• Bruce says:

    Great article. This is the very thing I’ve been struggling with. For a long time I’ve written mainly for me and put it on a blog just in case it might help someone else. But over the last year I’ve tried to transition to less about me and more for others. Unfortunately it’s been a rough go. Any tips for how to make the move from me-focused to others-focused? Thanks.

  • Andrea says:

    Since I’m a writer I try to answer questions I have had about writing. I try to make sure that I’m answering questions people might struggle with, and explore what a writer does and how to get words on page.

  • Vy says:

    When I find a great website, I explore every single corner to see what else it has to offer. Some websites hold my interest (subject matter) but offer little content which makes me leave. I blog professionally and on my own time. I’d love to be able to create a writing website where I can share information, but I’m curious if writers feel there are just too many these days.

  • Nikki says:

    This is something I’m definitely going to keep in mind, as I’ve just begun blogging as a young writer/cosplayer wanting to build a name. Though I think everybody understands that people read blogs for what they get out of it, streamlining the vague understanding of that into one question–does this content have value to a reader?–will help me make my posts more worthwhile and successful, I’m sure. Thanks! 🙂

  • Kelli B says:

    I love Chuck and his work! I recently had the privilege of listening to a presentation he gave on this subject at the SWA Writers Conference in St. Simons, he has made a profound impact on the way I view my blog, which is a bit of an eclectic mix of advice for those planning life’s greatest events, every day inspirations and my passion for writing and animal rescue. When I first started my blog it was full of my poetry and my writing and a few snippets about my day job ( event planner) and my volunteer work ( animal rescue) but then after hearing Chuck speak, I re-invented the wheel. Now I primarily write and tweet about event planning advice, inspirations and animal rescue happenings and leave my poetry and creative personal writings as an occassional add in. I have added over 100 followers the week after the conference just by making these small adjustments!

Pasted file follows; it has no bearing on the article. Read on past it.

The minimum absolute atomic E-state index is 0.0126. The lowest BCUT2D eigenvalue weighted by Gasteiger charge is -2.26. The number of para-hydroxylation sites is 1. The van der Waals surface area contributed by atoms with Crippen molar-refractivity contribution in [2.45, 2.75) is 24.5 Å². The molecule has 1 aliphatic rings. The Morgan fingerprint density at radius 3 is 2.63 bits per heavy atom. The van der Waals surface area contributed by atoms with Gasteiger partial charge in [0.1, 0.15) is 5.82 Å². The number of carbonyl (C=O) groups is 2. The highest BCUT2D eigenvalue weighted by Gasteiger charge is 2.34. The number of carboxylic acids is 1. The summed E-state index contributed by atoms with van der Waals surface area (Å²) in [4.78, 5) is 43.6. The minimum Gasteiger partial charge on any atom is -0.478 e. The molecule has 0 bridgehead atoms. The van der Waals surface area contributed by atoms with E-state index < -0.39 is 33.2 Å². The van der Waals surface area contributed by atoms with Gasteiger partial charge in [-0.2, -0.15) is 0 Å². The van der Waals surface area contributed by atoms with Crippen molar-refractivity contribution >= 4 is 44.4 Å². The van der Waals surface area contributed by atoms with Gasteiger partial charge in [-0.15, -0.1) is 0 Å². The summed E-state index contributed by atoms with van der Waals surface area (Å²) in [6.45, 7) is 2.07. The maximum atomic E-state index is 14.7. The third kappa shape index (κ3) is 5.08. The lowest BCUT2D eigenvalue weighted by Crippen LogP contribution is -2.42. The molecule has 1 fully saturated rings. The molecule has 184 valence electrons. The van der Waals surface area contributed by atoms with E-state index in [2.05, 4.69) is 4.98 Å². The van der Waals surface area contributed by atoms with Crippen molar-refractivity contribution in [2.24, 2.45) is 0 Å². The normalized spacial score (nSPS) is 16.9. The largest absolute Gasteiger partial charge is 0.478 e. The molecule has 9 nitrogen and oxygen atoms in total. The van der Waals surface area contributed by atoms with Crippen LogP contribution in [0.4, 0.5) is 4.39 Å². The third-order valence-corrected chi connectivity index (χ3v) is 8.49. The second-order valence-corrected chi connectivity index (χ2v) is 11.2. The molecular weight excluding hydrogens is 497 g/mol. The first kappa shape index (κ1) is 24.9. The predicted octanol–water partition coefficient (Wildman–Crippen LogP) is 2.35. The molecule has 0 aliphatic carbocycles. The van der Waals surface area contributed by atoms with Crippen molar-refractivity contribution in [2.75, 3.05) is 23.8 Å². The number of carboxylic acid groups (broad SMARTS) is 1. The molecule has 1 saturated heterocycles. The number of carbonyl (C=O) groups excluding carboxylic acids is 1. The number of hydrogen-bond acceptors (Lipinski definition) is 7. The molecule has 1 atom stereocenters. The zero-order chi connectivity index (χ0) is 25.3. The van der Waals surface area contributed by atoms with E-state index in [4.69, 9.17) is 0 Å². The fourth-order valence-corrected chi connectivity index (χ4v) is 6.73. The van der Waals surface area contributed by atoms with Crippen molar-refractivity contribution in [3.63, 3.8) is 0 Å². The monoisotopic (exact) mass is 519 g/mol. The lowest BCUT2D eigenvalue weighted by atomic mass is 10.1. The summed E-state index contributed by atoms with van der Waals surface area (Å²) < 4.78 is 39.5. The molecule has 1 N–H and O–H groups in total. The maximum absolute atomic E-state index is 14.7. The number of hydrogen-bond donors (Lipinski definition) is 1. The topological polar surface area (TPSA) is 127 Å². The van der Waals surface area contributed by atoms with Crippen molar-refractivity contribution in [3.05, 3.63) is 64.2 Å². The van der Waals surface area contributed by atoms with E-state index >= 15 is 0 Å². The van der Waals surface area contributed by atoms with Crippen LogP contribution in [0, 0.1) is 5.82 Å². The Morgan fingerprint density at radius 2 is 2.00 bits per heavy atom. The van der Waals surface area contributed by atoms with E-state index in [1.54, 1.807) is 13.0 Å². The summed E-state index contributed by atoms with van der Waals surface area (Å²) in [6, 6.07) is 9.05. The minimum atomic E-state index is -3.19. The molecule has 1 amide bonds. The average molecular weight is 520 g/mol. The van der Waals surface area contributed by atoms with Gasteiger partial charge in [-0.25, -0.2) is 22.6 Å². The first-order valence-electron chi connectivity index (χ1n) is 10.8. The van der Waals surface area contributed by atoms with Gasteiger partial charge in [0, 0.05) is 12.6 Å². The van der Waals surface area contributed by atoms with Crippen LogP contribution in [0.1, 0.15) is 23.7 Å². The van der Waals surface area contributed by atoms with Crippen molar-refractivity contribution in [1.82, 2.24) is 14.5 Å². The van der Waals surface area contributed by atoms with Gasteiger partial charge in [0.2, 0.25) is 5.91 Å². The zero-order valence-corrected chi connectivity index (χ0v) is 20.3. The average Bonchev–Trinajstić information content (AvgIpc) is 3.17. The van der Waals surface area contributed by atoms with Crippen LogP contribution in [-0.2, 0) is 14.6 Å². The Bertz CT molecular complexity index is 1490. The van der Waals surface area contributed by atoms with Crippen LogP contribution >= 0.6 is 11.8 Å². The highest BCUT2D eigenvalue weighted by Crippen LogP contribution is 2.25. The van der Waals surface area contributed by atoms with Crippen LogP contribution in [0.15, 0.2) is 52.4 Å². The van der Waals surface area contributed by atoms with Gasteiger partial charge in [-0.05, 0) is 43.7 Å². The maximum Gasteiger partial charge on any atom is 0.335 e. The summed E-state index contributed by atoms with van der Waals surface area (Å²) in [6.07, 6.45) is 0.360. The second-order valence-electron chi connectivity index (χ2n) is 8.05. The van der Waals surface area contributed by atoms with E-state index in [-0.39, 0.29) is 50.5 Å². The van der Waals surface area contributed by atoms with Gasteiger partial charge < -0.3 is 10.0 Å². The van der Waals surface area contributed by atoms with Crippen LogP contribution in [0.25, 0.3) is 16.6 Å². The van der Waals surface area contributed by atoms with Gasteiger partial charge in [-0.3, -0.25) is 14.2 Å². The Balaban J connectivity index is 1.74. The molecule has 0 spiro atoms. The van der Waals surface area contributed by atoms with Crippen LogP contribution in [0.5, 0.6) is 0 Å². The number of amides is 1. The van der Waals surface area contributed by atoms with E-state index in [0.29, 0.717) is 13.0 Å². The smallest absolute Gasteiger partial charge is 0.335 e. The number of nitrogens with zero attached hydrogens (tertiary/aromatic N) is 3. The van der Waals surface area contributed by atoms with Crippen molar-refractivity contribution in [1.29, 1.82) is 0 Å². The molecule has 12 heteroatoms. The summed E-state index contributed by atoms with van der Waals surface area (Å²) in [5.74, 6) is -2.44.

• Terrance Leon Austin says:

    Thanks for the information Chuck. As a new writer, I can use all the advice and wisdom I can get.

  • Christina says:

    Great post. I especially like you how you demonstrated the comparison of putting together a piece that is valuable for others versus writing something for personal interest. It also helps up to be mindful of how we can frame our own experiences into valuable information that will be useful to others.

  • Ainslee says:

    Great advice! I never thought about it that way before. Which is funny because you’re absolutely right that I would not read a post about your vacation, but would definitely check out a blog highlighting great sites from your vacation spot.

  • Andra says:

    Thanks for this important post. It comes at a time when I’m thinking about developing a platform for my novel (not yet represented). Others have advised me to develop a webpage, but also a blog and other accounts. I’m not sure what I could possibly write in a blog other than the book’s availability and content at the time before and just after publication. Are you saying that I might offer “5 Best . . .” advice about the books I like and recommend as a fiction author? Or that I should offer relationship tips since I’m a retired psychotherapist and my novel is about family relationships? My overall question is – what does a fiction writer blog about?????????? Thanks so much for any ideas.

    • Roving Jay says:

      In my Author Blog I write about the writing tool “Scrivener”, I offer tips on how to use the software to organize my content. If you don’t use specific software you could blog about writing tips; your unique approach to writing and organization that could benefit others. Or you could focus some content on family relationships — tips on how to handle specific scenarios; best practices; lessons learnt….

      These two different approach would attract a different readership, so you should define who you want to attract and then offer solutions to their questions. As you book is about family relationships, that seems like a good tie-in.